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The Boys Season 4 Review — Bigger, Badder, & Bloodier Than Ever!

Here at Nerd Alert, we review the new season of the Prime Video smash hit, The Boys! This article will not contain significant spoilers!


Eric Kripke's The Boys is bigger, badder, and bloodier than ever! The cultural touchstone streaming series continues to be a visceral, bloody, disgusting good time. That's because of the standout performances, a wicked sense of dark, ominous humor, and satirical wit that continues to astonish as the series' original subtext is now entirely at the surface.


What Kripke and his team of truth-tellers and clairvoyant soothsayers have learned is never to turn their back on their core audience. Yet, like a magic trick, it fully unveils what the series is all about that's about to ignite like a powder keg.


The Boys' fourth season is the best yet, full of political polarization, social unrest, and heightened rhetoric that's as frightening as turning on the local (or national news).




Prime Video's The Boys Season 4 Review & Synopsis


The season starts with The Boys under new leadership, with Mother’s Milk (Avatar’s Laz Alonso) now in charge of the team and Butcher (Karl Urban) now finding himself on the outs and looking for a way back in by trying to rescue Ryan (Cameron Crovetti). Dakota Bob (key Kripke player Jim Beaver) is running for re-election, and he has Grace (Laila Robins) as the unit running a secret operation.


The team is investigating the president’s running mate, Vic Neuman (Claudia Doumit), who was outed as a “supe” last season. MM is working to take her down before it’s too late. Hughie (Jack Quaid) and Annie (Erin Moriarty), who has left The Seven, are helping MM with the matter.


Annie is now firmly the rival of Homelander (Antony Starr), who is currently dividing America. The ominous Captain America wannabee becomes a savvy political strategist. He brings in the "smartest person in the world," who goes by the name Sister Sage (Susan Heyward), and a country girl who gives off those Starlight vibes, Firecracker (Valorie Curry).




The Boys Season 4 is Bigger, Badder, & Bloodier Than Ever!


All eight super-sized episodes of The Boys' fourth season were available for critics. (Apple TV+ should take note of this, as they did not allow the final episode of their series to be screened, preventing us from evaluating the murder mystery as a whole.) This chapter is an absurdly entertaining outing that maintains the toxic revenge tale with a heaping helping of gallows humor.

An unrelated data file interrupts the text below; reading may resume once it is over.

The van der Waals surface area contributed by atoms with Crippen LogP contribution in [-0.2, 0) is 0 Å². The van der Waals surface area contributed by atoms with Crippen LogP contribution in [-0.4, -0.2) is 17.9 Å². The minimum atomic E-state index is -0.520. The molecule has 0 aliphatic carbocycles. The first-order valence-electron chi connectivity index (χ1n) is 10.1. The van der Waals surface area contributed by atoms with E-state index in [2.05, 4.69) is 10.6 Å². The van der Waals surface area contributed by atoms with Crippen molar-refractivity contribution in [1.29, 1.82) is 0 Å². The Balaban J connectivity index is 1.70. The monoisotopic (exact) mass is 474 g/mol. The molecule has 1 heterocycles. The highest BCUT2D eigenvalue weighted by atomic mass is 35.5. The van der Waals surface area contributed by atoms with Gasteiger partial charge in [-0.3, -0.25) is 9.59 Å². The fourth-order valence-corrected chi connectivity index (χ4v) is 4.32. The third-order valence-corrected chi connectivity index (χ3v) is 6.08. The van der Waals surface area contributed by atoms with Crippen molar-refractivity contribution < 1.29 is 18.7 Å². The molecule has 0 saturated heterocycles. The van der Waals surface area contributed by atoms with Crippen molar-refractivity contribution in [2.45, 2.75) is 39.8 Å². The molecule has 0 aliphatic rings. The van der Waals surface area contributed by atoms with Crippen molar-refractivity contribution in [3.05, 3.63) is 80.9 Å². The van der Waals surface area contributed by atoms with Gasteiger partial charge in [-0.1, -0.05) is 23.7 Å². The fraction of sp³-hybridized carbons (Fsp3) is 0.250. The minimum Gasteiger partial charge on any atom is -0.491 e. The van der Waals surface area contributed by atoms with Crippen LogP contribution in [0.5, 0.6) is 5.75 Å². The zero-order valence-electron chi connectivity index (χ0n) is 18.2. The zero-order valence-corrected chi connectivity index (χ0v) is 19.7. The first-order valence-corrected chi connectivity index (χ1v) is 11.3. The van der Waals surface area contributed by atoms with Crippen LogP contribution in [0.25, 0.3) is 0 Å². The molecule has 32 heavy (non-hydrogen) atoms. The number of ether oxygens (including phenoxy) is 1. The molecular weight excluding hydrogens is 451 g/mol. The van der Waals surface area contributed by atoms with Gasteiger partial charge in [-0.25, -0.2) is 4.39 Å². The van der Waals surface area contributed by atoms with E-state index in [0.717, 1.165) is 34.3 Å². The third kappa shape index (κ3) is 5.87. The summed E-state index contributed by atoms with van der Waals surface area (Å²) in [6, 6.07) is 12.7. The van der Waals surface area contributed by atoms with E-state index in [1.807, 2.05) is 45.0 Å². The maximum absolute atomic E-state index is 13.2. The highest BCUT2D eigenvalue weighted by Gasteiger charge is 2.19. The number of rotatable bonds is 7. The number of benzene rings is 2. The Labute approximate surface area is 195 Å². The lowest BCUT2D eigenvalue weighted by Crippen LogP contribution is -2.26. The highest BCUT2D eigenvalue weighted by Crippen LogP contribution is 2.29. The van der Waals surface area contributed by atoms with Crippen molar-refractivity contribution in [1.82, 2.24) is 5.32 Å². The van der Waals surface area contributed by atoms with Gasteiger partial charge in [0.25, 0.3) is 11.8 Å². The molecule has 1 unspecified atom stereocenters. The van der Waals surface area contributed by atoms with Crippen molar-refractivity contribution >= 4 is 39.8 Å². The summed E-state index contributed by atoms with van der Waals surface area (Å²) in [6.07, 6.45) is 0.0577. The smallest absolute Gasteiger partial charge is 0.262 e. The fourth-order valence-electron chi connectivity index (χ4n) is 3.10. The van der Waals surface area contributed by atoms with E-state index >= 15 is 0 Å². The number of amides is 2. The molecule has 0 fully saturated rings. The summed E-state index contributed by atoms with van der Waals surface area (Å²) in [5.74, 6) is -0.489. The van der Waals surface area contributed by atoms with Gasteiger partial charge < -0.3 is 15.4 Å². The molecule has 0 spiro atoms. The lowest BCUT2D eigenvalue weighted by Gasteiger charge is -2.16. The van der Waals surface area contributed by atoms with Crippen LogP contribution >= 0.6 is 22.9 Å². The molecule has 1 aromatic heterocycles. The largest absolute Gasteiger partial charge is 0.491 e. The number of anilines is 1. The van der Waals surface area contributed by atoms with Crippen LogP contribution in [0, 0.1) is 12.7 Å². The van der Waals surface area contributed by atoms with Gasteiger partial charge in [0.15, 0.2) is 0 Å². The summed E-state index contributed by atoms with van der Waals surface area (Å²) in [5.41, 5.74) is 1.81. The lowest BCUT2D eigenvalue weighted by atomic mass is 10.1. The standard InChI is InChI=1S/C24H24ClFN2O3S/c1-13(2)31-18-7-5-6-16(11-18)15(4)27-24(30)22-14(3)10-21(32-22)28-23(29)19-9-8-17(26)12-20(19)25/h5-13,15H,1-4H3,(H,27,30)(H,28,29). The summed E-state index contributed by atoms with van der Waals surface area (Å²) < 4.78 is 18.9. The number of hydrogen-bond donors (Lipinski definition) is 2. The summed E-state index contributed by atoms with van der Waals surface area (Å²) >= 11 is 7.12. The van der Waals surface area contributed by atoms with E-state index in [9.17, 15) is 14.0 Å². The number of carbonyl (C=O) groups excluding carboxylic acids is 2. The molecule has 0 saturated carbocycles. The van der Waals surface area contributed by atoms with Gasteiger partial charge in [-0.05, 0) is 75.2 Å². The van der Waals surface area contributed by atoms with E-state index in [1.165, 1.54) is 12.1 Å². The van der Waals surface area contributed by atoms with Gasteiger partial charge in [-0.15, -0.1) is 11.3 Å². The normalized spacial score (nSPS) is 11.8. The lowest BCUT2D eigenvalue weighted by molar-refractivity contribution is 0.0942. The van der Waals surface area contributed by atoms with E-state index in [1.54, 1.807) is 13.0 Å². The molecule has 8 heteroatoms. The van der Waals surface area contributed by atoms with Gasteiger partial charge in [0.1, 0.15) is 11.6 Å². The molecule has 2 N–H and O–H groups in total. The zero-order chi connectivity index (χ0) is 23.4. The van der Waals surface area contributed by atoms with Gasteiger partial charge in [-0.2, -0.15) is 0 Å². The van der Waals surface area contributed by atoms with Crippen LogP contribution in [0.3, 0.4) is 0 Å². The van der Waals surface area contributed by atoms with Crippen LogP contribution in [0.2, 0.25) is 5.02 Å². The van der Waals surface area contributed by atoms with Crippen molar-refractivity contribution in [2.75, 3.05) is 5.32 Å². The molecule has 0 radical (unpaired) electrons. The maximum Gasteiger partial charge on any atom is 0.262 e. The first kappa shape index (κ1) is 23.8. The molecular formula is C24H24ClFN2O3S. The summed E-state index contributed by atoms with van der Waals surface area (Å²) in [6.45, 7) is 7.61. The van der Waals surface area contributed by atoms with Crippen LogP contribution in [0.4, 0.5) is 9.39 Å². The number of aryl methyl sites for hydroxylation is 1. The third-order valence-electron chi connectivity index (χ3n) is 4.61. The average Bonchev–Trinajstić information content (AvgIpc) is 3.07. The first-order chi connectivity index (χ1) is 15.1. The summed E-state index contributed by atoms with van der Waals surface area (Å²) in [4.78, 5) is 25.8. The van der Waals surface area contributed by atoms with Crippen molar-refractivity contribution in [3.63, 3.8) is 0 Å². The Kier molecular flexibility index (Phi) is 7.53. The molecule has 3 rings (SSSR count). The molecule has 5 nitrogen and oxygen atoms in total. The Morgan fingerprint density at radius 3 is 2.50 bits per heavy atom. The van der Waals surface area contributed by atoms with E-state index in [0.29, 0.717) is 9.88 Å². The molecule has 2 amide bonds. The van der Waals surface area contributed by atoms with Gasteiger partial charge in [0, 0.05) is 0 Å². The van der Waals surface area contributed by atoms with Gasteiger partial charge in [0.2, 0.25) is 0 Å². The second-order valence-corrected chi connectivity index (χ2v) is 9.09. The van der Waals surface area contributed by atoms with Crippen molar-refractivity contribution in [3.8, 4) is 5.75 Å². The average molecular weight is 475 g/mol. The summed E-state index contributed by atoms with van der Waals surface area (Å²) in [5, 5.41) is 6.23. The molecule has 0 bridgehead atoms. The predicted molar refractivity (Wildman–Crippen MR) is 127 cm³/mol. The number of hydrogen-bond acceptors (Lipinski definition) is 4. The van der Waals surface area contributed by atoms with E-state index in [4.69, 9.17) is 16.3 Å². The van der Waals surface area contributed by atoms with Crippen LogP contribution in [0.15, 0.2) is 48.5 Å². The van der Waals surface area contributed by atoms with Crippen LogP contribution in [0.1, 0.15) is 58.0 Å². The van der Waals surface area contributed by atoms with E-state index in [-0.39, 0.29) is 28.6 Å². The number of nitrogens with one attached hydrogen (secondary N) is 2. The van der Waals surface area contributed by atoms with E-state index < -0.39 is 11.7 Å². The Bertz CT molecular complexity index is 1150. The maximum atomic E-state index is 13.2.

However, the series has now graduated from satirizing comic book/superhero commentary to comment on the political unrest in America. A terrific storyline is Homelander's violent use of the media to push his right-wing message with propaganda to sway social movements and public dissent. (Several scenes that parody the QAnon conspiracy are spot on.)


The season paints a picture of modern-day dystopian America in peril, a country divided, and on the verge of a civil war that's thought-provoking while being frat-boyish at the same time, which is no small feat. Initially, you may think you have the series figured out, but that's the brilliance of The Boys — the show finds moral ambiguity in both the villains and the heroes.




Is Prime Video's The Boys Season 4 Worth Watching?


The Boys' fourth season is worth watching because it can be a genuinely visceral experience that subtly plays both sides to tap into the characters' biases and moral ambiguity. However, while you are getting your fill of high-end social commentary, make no mistake: you'll be bombarded with a show that remains darkly comic, lightning-fast, and a full-throttle, bloodstained ride.


Summary: The Boys fourth season is bigger, badder, and bloodier than ever! The series remains remains darkly comic, lightning-fast, and a full-throttle, gory, blood-soaked ride. Grade: 8/10




You can stream The Boys Season 4 on Prime Video on June 13th!


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